Criminal Justice Season 2 review: A Hotstar Special Premiere
Criminal Justice’s cast: Pankaj Tripathi, Anupria Goenka, Kirti Kulhari, Deepti Naval, Mita Vashisht, Ashish Vidyarthi, Jisshu Sengupta, Shilpa Shukla
Directed by: Rohan Sippy and Arjun Mukherjee
The fact that the Indian justice system is flawed, and sometimes is even broken maybe a well documented and accepted fact. The lawyers realize it, as do the judges, and as for the people that find themselves within the system, well, movies and shows get made on them. Criminal Justice: Behind Closed Doors season two takes us deeper into that system, and uses a replacement lens to look at it. While season 1 was the remake of The Night Of, this season may be a spin-off of the first, with Madhav Mishra (Pankaj Tripathi), whom we met last season, headlining it.
The show’s plot was just about revealed within the trailer itself, so one wondered what’s getting to happen within the season. But those fears were misplaced. We meet the Chandras, an excellent affluent, happy, and picture-perfect family. Bikram Chandra (Jisshu Sengupta) may be a bleeding-heart liberal lawyer, who makes heart-thumping speeches for the downtrodden in courtrooms. he’s shown to be someone who has it all, including a gorgeous, doting wife Anu, played by Kirti Kulhari, and a 12-year-old daughter who loves doing crosswords. But by the top of the primary episode, we see this picture-perfect family disintegrate as Chandra is seen stabbed with a knife, and Anu is seen roaming the streets during a blood-soaked nightgown. Sure, that’s where our interest is piqued, and that we sit and see, that all’s not what meets the attention.
Enter Madhav Mishra, the favorite, quirky lawyer, who’s roped in to defend Anu, as no other lawyer wished to touch the case with a pole. he’s an equivalent, Madhav Mishra, from season 1, low on resources, equipped with a pointy tongue and quick wit, but will do anything to defend his clients, regardless of how guilty. he’s joined by Nikhat Hussain – Anupria Goenka reprising her role from season 1 – who’s is struggling to seek out work.
If you were expecting a taut, pacy legal thriller, Criminal Justice: Behind Closed Doors isn’t it. Rather it’s an excellent slow burn, where the detailing and therefore the tiny pieces of the puzzle all close slowly and steadily during a gratifying manner. This season takes its time, but it unravels beautifully. Yes, it’s a murder case, but it’s a whydunnit, instead of a whodunit.
Where Criminal Justice Season 2 wins is in using the lens of gender to inform the story. Women and their position within the criminal justice system may be a recurring theme within the show. It’s within the prison that things unfold. From unexpected allies to facing judgment from her inmates, Anu’s journey weaves in several viewpoints. Anu’s journey from her plush apartment in Mumbai to those cramped quarters, where the restroom overflows regularly, and you’ve got to fight for each slice of bread, is well captured and Kulhari’s performance is noteworthy. She speaks less, is fragile, but she soldiers on. That said, wish there was longer given to the backstories of other inmates.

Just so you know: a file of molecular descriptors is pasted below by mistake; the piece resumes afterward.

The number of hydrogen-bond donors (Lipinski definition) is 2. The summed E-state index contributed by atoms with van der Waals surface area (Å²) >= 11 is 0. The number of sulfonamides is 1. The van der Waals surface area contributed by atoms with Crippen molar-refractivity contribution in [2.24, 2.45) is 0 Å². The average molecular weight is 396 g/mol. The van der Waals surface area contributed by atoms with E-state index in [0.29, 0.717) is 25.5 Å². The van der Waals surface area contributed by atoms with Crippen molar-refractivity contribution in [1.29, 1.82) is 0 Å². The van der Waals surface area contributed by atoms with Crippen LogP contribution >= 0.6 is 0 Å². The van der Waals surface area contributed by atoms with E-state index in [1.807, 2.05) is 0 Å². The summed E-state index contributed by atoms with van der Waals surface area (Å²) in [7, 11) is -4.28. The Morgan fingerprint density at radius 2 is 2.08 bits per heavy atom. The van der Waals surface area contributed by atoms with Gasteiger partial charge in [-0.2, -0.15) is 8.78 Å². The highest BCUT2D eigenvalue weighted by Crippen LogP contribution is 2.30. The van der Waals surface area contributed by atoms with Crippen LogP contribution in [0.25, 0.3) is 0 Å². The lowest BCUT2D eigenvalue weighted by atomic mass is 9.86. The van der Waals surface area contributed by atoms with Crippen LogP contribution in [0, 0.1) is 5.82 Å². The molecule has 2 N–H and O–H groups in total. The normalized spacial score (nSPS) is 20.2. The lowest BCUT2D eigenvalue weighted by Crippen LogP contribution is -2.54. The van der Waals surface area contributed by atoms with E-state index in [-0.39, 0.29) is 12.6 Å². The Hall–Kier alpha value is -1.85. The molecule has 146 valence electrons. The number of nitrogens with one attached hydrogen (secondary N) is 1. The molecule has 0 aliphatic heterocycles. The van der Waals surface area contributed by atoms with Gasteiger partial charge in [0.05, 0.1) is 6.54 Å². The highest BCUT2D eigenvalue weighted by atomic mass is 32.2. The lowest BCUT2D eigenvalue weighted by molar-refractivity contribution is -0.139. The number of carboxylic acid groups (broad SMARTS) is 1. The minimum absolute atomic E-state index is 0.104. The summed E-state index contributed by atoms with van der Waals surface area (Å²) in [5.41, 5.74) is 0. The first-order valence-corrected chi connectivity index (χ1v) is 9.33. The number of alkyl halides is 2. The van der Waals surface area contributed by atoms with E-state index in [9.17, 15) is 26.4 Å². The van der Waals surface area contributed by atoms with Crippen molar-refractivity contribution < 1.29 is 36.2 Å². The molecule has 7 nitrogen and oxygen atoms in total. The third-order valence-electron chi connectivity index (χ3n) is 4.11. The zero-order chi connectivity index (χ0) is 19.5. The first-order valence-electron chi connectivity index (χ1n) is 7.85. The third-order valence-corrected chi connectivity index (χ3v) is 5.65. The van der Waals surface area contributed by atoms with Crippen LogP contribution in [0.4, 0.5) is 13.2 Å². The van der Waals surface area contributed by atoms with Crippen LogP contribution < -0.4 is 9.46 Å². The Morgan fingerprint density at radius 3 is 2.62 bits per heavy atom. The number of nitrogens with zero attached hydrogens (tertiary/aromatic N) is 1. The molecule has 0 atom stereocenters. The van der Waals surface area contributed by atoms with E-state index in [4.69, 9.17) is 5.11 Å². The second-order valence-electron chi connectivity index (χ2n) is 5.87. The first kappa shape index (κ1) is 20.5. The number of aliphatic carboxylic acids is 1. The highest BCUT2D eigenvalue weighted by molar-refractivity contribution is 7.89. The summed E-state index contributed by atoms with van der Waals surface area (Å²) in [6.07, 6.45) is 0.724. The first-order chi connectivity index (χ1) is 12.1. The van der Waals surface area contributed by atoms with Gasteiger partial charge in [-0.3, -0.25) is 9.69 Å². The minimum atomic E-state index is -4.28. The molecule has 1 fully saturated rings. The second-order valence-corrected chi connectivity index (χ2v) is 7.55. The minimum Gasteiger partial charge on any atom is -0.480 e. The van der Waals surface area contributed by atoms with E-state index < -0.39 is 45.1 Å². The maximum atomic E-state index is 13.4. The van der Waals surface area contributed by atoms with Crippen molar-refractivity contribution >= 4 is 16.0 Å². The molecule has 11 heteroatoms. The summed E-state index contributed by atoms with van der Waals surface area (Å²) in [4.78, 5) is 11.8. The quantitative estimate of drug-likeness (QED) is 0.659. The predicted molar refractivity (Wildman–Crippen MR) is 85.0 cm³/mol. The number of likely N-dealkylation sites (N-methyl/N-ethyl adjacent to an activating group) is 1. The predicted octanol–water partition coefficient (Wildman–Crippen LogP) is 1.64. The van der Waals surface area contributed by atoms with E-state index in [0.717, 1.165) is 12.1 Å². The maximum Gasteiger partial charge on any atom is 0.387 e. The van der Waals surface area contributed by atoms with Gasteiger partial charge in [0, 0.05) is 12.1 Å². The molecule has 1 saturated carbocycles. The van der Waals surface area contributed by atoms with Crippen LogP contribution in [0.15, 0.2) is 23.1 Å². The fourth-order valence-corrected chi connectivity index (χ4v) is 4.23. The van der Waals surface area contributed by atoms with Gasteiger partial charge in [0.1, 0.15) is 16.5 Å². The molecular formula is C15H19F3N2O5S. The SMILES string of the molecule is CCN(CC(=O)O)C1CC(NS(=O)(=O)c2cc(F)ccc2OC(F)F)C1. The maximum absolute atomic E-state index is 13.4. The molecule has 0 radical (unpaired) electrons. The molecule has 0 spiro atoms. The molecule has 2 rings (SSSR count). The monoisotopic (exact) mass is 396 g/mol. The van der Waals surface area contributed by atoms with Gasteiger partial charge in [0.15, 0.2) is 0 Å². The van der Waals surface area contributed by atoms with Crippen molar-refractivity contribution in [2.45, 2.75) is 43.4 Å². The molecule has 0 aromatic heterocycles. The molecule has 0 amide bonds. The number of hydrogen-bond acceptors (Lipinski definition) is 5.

Take note, Criminal Justice 2 is not any Orange is that the New Black, Netflix’s breakout series, though one can see hints of the Australian series Wentworth. But this is often not a show about women in prison. It’s about women and their struggle with and in society to even breathe sometimes. It’s about daily relatable things that ladies face everywhere. It’s a few women who are judged instantly for their actions, while a person can escape with murder. It’s about the notion of patriarchy, and the way often women enable it. It’s about women’s right to be acknowledged during a workplace dominated by men. It’s about women having the proper to chose, or to mention no, to remain or to go away. There’s a nod to sexual consent also, but neither of those issues overwhelms or dominate, all of them blend seamlessly, adding to the complex, layered narrative.
The story is cover for ten months, and while the larger overtone of the show is that of innate seriousness, Madhav and his wife Ratna’s (played by Khushboo Atre) banter does provide ample comic relief. It’s quite a delight to observe Tripathi with mehendi on his hands as he handles briefs and hearings in court. But when is Tripathi not a delight to observe, he has had a stellar run this year.
A stellar ensemble cast, comprising Mita Vashisht, Deepti Naval, Shilpa Shukla, etc. make sure that the ball isn’t dropped performance-wise. Where the series lags are within the length. It could have through with some crisp editing.
Produced by Applause Entertainment, who are riding high on their recent success of Scam 1992: The Harshad Mehta Story, Criminal Justice: Behind Closed Doors maybe a gripping morality tale, to not be missed. A tip: Just twiddling your thumbs, and concentrate, otherwise you might miss some details.